Vancouver Canucks aim to outdo themselves in 2011-12 season
In hockey, as in life, it is tough to accurately measure the value of wisdom. And as the Vancouver Canucks begin the long journey to the National Hockey League playoffs and what they hope is another lengthy push once they reach the postseason, the debate has begun about whether or not the Canucks are a better team than they were last season.
It’s a fair question for a team that lost a 50-point defenceman in Christian Ehrhoff and its most physical forward in Raffi Torres and didn’t make any sort of splash in free agency to address either void. Without those pieces of the puzzle, it’s certainly going to be a challenge for this year’s edition of the Canucks to surpass what last year’s team accomplished while setting franchise records for wins and points and getting to the seventh game of the Stanley Cup final. So don’t bet your mortgage on the 2011-12 Vancouver Canucks being better than last year’s squad.
But winning the President’s Trophy for the first time and getting within one win of the title has to mean something to a team that returns 22 players who suited up during last year’s playoffs. This team may not be better than it was a year ago, but it only seems logical to conclude that this group should be smarter based on the experiences gained during 82 regular season games and 25 nights in the playoff pressure cooker.
It’s an intangible that not a lot of other teams can boast as they embark on the road to the playoffs and on to the Stanley Cup, and it has provided some perspective the Canucks hope they can use to their advantage at all stages of the season to come.
“I know it’s a cliché to take it one game at a time, but that’s just the way you have to approach it; you overwhelm yourself if you start thinking too far ahead,” defenceman Kevin Bieksa tells the Straight after a recent practice at Rogers Arena. “Expectations are going to be very high this year. Obviously, we got as far as we could without winning, and fans are going to expect the same thing and we’re expecting the same thing. But you can’t forget the process, and that starts with winning one game at a time, and getting into the playoffs is the first step.”
Last season yielded unparalleled individual success for the Canucks, with Daniel Sedin winning the league scoring title, Ryan Kesler setting career marks for points while earning his first Selke Trophy as the top defensive player in the league, goaltenders Roberto Luongo and Cory Schneider sharing the Jennings Trophy for fewest goals against, and Mike Gillis being named general manager of the year. Then add the fact that the Canucks had the most potent power play in the NHL and had the second-best penalty killing in the league. As impressive as that lengthy list is, none of that was enough to get the Canucks the one victory they needed when they needed it most against the Boston Bruins.
And so they’re back to try it all again, and captain Henrik Sedin insists the team will benefit from the many accomplishments of last season as it chases the dream in 2011-12.
“I think it’s a team-first thing, because that was our approach last year and we had a lot of guys sacrificing their own success to be good, and that’s what you need,” he says. “Some guys played lesser minutes [than they wanted]. Guys were sitting in the press box here that could have played on a lot of other teams. And that’s what you need to be a good team. I think we’re all motivated more coming into this year because we came so close. It’s a new season, and I think it’s important that guys have some positive feelings about what we did last year.”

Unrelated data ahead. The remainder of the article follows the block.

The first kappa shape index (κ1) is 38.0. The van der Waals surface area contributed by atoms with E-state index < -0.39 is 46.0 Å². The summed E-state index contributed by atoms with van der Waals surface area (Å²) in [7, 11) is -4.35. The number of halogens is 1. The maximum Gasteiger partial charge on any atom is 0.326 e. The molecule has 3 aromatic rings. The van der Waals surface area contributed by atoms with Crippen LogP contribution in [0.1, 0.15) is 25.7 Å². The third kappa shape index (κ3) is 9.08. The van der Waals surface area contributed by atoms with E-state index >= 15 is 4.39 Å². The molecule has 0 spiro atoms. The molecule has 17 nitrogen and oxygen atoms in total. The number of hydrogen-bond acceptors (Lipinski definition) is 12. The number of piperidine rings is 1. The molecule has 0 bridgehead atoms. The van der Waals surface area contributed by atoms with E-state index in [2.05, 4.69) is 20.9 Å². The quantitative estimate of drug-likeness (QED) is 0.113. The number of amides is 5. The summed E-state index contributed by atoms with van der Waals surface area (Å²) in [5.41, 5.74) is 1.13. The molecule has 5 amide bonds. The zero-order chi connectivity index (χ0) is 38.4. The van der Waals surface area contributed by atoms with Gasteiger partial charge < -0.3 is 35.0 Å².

The Canucks certainly won’t sneak up on anybody this season and will almost always see the best their opponents have to offer. But that was the case on most nights last year and was certainly the way it was every time they stepped on the ice in the playoffs. So they’ve been through the grind and now have a benchmark to know what it takes to have success.
They also have a perspective of the importance of the regular season. And because of that, Daniel Sedin says, this year’s version of the Vancouver Canucks will be ready for anything.
“We went all the way and we lost in the last game, but we’ve been through everything you can go through in the regular season and the playoffs, too,” he says. “We’ve been through everything, and there’s nothing that’s going to surprise us. We know it’s going to take a lot of hard work and preparation to get to that point again.”
Getting back to the Stanley Cup final won’t be easy: only three times in the past 22 years has a team successfully defended its Western Conference crown. So the odds are stacked against the Canucks. But their window of opportunity remains wide open, with all of their top players still in the prime of their careers and almost the entire team now armed with the knowledge of what it’s going to take to get back to the top of the mountain.
Surpassing the statistical accomplishments of a year ago likely won’t happen. But applying the many lessons learned from coming so close and falling just short may be what makes the Vancouver Canucks an even tougher opponent than they were a year ago.